We’ve been having a cultural conversation lately about what it means to support an artist’s work even if we condemn the actions of the artist. Is it possible, for instance, to like Woody Allen films, knowing what we know about his personal life? What about movies which Harvey Weinstein produced?

Last autumn’s revelations that Saint John Paul II may have been more complicit in the sex-abuse scandal than previously known casts an unfortunate pale over not only his papacy but his sainthood. How is it possible for a saint to have erred so egregiously? It raises questions about the hurried process of canonization, but even worse it tarnishes a beloved figure of the recent church.

With a living figure, there is an important element of accountability involved in rejecting their work; by ending our support for their art, we end our support for them in a very real way. But for someone who is already gone, their fate is sealed. We can, of course, diminish the honor of their legacy, and perhaps that is reason enough to demote JP2 from sainted status. We’ll always be left to wonder if there were other problems, or if his entire history should be viewed through the lens of someone willing to sweep aside a systemic atrocity, but his fate has ultimately already been decided; the balance sheet of the departed person is already closed.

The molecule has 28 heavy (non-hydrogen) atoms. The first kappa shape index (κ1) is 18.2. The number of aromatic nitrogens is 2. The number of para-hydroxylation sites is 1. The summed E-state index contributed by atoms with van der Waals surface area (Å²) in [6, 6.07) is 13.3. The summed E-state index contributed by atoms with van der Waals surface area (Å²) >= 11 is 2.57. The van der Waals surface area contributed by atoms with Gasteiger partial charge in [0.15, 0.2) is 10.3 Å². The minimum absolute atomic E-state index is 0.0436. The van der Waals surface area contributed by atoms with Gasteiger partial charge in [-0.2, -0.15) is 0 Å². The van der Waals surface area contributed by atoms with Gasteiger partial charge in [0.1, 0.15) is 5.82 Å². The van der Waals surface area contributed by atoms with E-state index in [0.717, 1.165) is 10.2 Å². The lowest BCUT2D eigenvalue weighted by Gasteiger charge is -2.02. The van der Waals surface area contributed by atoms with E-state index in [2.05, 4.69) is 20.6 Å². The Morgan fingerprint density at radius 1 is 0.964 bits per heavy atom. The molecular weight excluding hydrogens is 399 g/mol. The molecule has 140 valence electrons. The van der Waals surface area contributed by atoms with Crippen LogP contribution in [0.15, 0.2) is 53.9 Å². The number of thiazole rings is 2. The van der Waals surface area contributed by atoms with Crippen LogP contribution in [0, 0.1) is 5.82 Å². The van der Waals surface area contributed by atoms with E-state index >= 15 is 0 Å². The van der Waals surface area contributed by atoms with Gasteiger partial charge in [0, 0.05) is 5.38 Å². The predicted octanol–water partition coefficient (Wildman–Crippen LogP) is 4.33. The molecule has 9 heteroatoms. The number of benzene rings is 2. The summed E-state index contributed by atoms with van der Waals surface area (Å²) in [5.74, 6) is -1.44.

The exercise of the 20th century was one in shades of gray: gone are the heroes and villains of our fairy tales. Even a saint, it seems, exists in a moral penumbra. So what does it even mean, if not total moral righteousness, to be a saint?